0

On CNN today:

It deprives Trump, who has no foreign policy experience and a barely formed national security team...

Furthermore, any specific case that one should use barely instead of only and vice versa?

3

Barely means "hardly at all" or "scarcely", while only means "exclusively", or "singularly". In terms of their definitions, the two words are no more interchangeable than the words "some" or "none".

Also, "only formed" is not an adjective phrase you would use in English. However, you may have seen something like "His team was only formed very recently." In that case only is being used for emphasis. Similarly, you might hear something like "only a little bit" which is similar in meaning to "barely at all". Again, only is being used for emphasis. That's about as close as you'd get to seeing these words used interchangeably.

| improve this answer | |
2

The word barely is not synonymous with only in this context. A better synonym, I think, would be newly:

It deprives Trump, who has no foreign policy experience and a newly-formed national security team...

The word barely in this news article is emphasizing that Trump's national security team was only recently assembled and therefore they are relatively inexperienced working in their current roles.

This interpretation aligns with this Macmillan definition:

barely (adv.) used for emphasizing that something happened only a very short time before something else

| improve this answer | |
  • Took the words right out of my mouth. – Teacher KSHuang Feb 14 '17 at 11:55
  • newly removes much of the meaning of barely. If something is "barely formed", it is almost inchoate. There is more to barely than mere recency. – Tᴚoɯɐuo Feb 14 '17 at 12:44
  • @TRomano - No argument from me. Well said. – J.R. Feb 14 '17 at 15:40
1

The word only cannot modify modifiers which are formed from the past participle of the verb.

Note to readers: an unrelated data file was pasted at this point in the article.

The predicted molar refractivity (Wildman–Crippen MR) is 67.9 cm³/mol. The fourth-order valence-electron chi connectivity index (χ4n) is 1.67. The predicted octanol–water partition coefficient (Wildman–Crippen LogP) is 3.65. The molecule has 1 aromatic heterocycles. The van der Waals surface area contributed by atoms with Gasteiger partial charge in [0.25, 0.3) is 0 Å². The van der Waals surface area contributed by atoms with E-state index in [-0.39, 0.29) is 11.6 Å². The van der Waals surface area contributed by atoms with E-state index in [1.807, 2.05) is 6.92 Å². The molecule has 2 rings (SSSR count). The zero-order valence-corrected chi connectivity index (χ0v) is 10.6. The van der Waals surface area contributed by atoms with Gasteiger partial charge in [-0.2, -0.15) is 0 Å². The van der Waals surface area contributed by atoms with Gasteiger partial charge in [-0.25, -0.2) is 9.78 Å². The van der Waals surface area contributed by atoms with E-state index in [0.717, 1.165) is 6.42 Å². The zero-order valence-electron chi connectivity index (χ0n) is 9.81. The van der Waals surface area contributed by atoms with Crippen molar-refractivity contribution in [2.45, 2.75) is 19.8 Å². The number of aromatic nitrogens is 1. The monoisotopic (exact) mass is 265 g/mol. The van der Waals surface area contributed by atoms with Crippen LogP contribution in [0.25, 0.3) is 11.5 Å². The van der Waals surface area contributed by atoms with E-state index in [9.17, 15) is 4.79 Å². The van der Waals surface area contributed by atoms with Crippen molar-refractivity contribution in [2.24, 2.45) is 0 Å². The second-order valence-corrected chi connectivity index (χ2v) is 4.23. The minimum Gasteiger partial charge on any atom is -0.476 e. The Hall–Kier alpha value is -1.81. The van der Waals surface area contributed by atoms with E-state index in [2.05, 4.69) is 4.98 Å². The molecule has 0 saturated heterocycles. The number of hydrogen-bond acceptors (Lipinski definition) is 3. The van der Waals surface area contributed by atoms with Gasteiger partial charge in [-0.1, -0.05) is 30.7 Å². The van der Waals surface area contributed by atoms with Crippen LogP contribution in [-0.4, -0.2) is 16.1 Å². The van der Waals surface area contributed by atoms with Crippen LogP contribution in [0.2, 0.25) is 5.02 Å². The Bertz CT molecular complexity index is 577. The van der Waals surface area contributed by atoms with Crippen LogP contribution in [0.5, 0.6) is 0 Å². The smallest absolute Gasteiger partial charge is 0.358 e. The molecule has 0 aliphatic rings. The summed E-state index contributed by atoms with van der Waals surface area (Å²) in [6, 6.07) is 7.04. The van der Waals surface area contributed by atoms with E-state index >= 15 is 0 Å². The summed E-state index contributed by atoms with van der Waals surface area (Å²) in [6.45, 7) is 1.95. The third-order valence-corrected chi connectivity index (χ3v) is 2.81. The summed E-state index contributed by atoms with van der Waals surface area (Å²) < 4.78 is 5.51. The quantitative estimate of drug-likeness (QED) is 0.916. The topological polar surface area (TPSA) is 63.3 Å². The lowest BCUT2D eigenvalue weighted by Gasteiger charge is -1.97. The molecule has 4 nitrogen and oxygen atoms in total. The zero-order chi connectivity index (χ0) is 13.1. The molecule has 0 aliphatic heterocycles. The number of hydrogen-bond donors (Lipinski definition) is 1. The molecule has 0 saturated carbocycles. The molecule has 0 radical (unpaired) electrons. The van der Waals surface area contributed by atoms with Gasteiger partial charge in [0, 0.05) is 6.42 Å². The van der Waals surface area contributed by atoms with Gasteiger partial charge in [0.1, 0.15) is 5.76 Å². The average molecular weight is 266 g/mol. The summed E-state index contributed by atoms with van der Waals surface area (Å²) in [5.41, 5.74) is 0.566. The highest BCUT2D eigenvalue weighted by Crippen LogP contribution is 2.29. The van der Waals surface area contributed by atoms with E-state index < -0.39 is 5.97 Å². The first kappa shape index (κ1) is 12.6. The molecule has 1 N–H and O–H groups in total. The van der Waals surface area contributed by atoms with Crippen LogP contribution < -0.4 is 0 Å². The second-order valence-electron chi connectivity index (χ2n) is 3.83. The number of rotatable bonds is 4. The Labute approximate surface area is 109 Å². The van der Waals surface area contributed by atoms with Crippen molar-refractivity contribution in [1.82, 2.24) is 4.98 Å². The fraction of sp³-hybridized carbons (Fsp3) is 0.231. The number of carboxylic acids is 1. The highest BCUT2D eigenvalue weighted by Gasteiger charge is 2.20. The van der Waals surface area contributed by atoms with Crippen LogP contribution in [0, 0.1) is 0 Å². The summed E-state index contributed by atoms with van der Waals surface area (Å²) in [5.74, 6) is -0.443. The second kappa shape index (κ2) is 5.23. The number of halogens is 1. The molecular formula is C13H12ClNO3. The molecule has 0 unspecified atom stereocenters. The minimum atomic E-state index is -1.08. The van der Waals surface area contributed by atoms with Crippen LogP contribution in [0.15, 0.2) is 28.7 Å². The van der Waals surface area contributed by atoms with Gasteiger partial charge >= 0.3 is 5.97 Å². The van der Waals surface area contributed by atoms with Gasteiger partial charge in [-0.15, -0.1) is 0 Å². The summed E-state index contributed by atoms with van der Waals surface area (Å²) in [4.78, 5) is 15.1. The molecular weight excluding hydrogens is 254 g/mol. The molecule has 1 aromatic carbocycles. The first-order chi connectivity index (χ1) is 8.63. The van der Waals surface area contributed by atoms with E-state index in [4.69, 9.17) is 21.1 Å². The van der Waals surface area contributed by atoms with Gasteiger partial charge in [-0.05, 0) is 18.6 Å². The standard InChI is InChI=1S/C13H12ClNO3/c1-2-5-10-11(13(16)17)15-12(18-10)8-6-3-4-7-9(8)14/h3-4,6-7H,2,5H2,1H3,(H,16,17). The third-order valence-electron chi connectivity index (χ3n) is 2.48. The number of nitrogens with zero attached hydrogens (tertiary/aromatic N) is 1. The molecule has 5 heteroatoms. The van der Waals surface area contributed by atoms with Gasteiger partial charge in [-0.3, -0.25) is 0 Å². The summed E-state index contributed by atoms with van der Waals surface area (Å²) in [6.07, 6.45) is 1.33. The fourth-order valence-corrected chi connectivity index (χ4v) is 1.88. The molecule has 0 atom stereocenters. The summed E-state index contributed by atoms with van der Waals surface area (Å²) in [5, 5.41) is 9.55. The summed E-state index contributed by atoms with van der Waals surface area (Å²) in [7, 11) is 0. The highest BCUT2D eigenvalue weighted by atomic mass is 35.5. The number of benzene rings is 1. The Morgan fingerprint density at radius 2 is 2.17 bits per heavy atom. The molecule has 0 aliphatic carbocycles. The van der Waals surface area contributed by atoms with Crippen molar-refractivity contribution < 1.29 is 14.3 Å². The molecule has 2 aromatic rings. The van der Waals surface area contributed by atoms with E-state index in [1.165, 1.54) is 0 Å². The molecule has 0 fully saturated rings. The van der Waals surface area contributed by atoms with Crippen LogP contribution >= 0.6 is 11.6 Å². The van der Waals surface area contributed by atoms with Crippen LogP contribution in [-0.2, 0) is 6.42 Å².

The food platter was only touched. ungrammatical, without further context that might show an ellipsis

The food platter was barely touched. Little of the food had been eaten.

If only appears next to a past participle, it modifies the predicate, not the predicate adjective:

The car was only scratched, not dented.

barely modifies modifiers which express the idea of state or condition.

If something is barely legible, it is very difficult to read because it is almost illegible. You can make out the words on the page but only with considerable difficulty.

If something is barely audible, it is something you must strain to hear. It is so quiet that you might not hear it if you were not listening for it.

When only modifies an adverbial modifier, the modified word expresses time.

The team was formed only recently.

barely formed, because of the meaning of formed, does not express mere recency. It expresses the idea of a marginal degree of formedness. The state of being formed has been only marginally attained. The team has not really fully taken shape. It is still in the process of taking shape, coming together, not yet acting fully as a team. The team is just a little better organized than disorganized.

| improve this answer | |
0

Please note the subtle difference in the two meanings of barely.

For one, it is

used for emphasizing that something happened only a very short time before something else.

This meaning is quite close to your interpretation of 'only formed'.

In another sense, 'barely' is also

used for saying that something almost does not happen or exist, or is almost not possible.

This meaning is more synonymous with words like 'scarcely', 'hardly' and so on.

So, depending on which meaning of 'barely' fits your context more appropriately, you can pick and choose. If it's is the first one, you may (again, be cautious with your context) use it interchangeably with 'only'.

| improve this answer | |
  • Your answer is not very clear. For the "short time ago" meaning, it would be only recently formed or formed only recently or formed only a week ago, where only would modify the time phrase, not the past participle of the verb. – Tᴚoɯɐuo Feb 14 '17 at 12:43

Your Answer

By clicking “Post Your Answer”, you agree to our terms of service, privacy policy and cookie policy

Not the answer you're looking for? Browse other questions tagged or ask your own question.